Treating Thrush with functional medicine

Thrush is caused by an overgrowth of a yeast called Candida Albicans. This yeast naturally lives in and on our bodies in small numbers. It is normally kept under control by our friendly bacteria and the immune system. However, if these become compromised and the conditions are favourable the Candida will use the breach in defences to overgrow, causing thrush.

Thrush can affect the mouth, intestines or genitals.

Oral thrush is characterised by:

  • White, cottage-cheese-like deposits in the mouth
  • A loss of taste or an unpleasant taste in the mouth.
  • Redness inside the mouth and on the tongue
  • Cracks at the corners of the mouth.
  • A painful, burning sensation in the mouth.

Genital thrush symptoms include:

  • White discharge from the vagina or penis
  • itching and irritation around the genitals
  • Soreness and stinging during sex or when you pee
  • Difficulty pulling back the foreskin for men

Whereas intestinal thrush manifests as:

  • Gas and bloating especially after eating starchy or sugary foods
  • Constipation and/or diarrhoea
  • Tiredness and fatigue
  • Sugar cravings
  • Brain fog and difficulty concentrating

Common risk factors for developing thrush include:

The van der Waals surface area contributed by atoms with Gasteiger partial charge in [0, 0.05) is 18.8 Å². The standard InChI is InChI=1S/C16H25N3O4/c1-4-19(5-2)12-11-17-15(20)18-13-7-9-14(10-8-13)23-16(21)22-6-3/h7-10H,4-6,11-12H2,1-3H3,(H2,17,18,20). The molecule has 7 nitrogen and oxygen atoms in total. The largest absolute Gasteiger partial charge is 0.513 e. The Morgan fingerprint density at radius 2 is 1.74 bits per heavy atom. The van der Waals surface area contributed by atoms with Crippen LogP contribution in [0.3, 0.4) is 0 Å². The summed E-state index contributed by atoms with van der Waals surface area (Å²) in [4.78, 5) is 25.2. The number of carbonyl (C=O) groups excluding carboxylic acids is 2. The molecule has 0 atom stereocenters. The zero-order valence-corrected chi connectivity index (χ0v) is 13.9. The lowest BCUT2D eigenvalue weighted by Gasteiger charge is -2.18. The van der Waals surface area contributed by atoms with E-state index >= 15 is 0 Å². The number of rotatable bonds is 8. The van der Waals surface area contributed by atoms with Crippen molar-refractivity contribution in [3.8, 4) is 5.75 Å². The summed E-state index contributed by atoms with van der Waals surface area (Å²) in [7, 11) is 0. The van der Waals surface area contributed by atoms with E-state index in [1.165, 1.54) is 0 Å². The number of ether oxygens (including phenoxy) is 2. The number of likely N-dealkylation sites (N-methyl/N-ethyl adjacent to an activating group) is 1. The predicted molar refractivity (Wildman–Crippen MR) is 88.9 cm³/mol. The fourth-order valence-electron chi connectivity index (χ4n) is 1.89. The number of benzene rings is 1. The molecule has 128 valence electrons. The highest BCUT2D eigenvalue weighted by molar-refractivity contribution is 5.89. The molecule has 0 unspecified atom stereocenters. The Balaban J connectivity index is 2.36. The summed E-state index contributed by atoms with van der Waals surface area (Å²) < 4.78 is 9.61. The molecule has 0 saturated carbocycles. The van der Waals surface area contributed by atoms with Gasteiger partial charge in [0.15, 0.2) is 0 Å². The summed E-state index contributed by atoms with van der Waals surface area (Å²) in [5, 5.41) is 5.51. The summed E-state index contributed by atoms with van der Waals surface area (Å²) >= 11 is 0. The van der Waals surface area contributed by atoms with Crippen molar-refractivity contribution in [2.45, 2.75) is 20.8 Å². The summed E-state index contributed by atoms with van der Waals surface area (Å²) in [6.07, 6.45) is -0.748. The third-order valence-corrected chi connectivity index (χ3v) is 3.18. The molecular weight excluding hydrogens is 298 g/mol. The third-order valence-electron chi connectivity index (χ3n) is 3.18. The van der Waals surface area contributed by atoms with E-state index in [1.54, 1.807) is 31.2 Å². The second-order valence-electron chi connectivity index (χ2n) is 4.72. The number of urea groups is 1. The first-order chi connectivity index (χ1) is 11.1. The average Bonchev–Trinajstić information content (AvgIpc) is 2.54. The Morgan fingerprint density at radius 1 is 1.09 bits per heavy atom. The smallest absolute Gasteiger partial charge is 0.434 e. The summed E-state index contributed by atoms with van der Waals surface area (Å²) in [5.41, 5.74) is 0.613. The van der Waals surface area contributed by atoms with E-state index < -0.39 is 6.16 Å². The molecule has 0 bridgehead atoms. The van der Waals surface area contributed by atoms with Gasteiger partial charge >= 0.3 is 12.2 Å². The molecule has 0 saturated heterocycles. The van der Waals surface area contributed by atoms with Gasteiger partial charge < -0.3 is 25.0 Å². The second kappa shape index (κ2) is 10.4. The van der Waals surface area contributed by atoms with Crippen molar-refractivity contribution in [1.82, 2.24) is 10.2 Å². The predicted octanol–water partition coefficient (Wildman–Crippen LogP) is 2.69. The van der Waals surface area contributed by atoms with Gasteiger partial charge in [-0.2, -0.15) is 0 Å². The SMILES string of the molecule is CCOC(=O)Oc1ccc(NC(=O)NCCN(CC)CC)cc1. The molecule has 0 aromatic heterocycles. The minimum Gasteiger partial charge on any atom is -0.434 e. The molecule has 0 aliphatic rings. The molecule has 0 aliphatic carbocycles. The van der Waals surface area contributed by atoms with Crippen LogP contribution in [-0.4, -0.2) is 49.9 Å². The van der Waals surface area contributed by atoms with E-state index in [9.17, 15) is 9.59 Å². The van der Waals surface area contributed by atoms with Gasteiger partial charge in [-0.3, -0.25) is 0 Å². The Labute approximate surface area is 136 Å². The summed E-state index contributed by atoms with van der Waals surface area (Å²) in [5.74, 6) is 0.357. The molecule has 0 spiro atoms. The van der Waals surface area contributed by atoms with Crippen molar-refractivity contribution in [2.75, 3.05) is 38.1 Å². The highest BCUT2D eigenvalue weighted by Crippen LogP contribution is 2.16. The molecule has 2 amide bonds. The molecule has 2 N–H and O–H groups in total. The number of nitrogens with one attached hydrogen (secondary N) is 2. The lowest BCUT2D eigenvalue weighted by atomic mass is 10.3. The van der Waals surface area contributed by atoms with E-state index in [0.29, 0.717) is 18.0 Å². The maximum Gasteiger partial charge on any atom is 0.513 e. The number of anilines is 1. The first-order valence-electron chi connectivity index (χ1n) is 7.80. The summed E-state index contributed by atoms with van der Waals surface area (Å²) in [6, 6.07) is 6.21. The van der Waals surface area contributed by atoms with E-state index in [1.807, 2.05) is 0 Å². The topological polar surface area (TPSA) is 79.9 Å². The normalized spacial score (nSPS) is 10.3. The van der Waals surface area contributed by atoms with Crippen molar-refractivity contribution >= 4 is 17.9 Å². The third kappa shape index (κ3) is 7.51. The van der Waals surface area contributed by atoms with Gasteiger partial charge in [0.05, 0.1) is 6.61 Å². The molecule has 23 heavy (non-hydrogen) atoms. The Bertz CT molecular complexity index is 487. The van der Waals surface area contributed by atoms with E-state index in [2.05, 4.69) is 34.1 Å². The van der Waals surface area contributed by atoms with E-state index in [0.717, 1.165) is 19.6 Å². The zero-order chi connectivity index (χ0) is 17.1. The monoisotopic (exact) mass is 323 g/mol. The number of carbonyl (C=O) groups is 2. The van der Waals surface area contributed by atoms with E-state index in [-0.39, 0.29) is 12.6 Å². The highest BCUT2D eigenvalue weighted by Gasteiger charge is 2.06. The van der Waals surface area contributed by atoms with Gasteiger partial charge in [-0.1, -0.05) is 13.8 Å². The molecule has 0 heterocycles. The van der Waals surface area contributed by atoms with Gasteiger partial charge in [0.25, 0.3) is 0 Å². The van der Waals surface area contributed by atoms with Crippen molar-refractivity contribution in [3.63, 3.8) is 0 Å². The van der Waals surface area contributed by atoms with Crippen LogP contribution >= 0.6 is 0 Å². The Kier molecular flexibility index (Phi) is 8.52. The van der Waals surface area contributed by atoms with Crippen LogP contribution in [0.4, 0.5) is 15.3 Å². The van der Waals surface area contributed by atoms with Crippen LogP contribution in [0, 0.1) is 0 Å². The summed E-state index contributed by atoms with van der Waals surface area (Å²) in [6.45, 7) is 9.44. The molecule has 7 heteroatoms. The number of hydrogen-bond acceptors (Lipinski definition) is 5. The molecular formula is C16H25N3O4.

Antibiotics – damage the levels of friendly bacteria without affecting the yeast, making space for the yeast to overgrow.

Steroids and other immune system suppressing medications – these hamper the immune system making it easier for a yeast infection to take hold.

Eating a diet high in sugar and refined carbs – Candida lives on sugar and carbohydrates so eating a lot of these provides a feast allowing the yeast to proliferate rapidly.

Diabetes – If not properly controlled diabetes can lead to suppressed immunity and high blood sugar levels, both of which can make conditions more favourable for thrush.

A weakened immune system – this could be as a result of a long-standing illness such as HIV or due to medical treatment such as chemotherapy.

High-stress levels – long-term stress depletes levels of an immune protein called secretory IgA. This is one of the first lines of defence against candida overgrowth.

Thrush is typically treated with medical antifungals. However, these can have side effects and if the condition keeps reoccurring or become chronic then its possible there are underlying imbalances that need addressing. This is where functional medicine can help

A functional medicine practitioner can:

  • Do a culture or stool test to identify whether a yeast is responsible for your symptoms and if so what type
  • Design a diet program that will help to reduce the yeast population
  • Recommend a programme of natural antifungals to help kill the yeast along with digestive and liver support to help reduce side effects.
  • Support the immune system with diet and supplements to restore levels of secretory IgA
  • Restore the levels of friendly bacteria in the affected area so the yeast no longer has space to overgrow
  • Suggest foods, nutrients and herbs soothe and restore mucous membranes.